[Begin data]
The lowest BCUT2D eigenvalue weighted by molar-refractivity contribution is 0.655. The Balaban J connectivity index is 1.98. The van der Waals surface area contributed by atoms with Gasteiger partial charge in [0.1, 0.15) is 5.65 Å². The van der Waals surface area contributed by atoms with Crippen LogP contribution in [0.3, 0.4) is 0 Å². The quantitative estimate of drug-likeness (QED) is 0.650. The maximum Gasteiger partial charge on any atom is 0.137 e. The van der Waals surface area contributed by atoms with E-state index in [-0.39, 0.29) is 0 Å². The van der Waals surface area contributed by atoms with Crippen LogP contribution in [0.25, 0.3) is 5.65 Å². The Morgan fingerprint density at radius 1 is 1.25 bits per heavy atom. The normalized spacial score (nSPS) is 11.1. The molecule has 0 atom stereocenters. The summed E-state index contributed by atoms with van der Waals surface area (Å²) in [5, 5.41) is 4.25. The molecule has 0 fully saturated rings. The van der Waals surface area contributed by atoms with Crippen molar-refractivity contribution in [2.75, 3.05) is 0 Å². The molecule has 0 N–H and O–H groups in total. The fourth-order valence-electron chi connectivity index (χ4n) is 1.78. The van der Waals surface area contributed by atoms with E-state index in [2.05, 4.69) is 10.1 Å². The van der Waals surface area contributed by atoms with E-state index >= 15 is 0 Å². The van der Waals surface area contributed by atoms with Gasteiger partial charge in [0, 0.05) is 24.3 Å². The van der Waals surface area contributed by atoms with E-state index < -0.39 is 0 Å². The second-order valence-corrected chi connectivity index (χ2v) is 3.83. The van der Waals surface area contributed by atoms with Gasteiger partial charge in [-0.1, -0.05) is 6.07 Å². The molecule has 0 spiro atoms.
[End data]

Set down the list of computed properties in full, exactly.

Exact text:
The lowest BCUT2D eigenvalue weighted by molar-refractivity contribution is 0.655. The Balaban J connectivity index is 1.98. The van der Waals surface area contributed by atoms with Gasteiger partial charge in [0.1, 0.15) is 5.65 Å². The van der Waals surface area contributed by atoms with Crippen LogP contribution in [0.3, 0.4) is 0 Å². The quantitative estimate of drug-likeness (QED) is 0.650. The maximum Gasteiger partial charge on any atom is 0.137 e. The van der Waals surface area contributed by atoms with E-state index in [-0.39, 0.29) is 0 Å². The van der Waals surface area contributed by atoms with Crippen LogP contribution in [0.25, 0.3) is 5.65 Å². The Morgan fingerprint density at radius 1 is 1.25 bits per heavy atom. The normalized spacial score (nSPS) is 11.1. The molecule has 0 atom stereocenters. The summed E-state index contributed by atoms with van der Waals surface area (Å²) in [5, 5.41) is 4.25. The molecule has 0 fully saturated rings. The van der Waals surface area contributed by atoms with Crippen molar-refractivity contribution in [2.75, 3.05) is 0 Å². The molecule has 0 N–H and O–H groups in total. The fourth-order valence-electron chi connectivity index (χ4n) is 1.78. The van der Waals surface area contributed by atoms with E-state index in [2.05, 4.69) is 10.1 Å². The van der Waals surface area contributed by atoms with E-state index >= 15 is 0 Å². The van der Waals surface area contributed by atoms with Gasteiger partial charge in [0, 0.05) is 24.3 Å². The van der Waals surface area contributed by atoms with E-state index < -0.39 is 0 Å². The second-order valence-corrected chi connectivity index (χ2v) is 3.83. The van der Waals surface area contributed by atoms with Gasteiger partial charge in [-0.1, -0.05) is 6.07 Å². The molecule has 0 spiro atoms.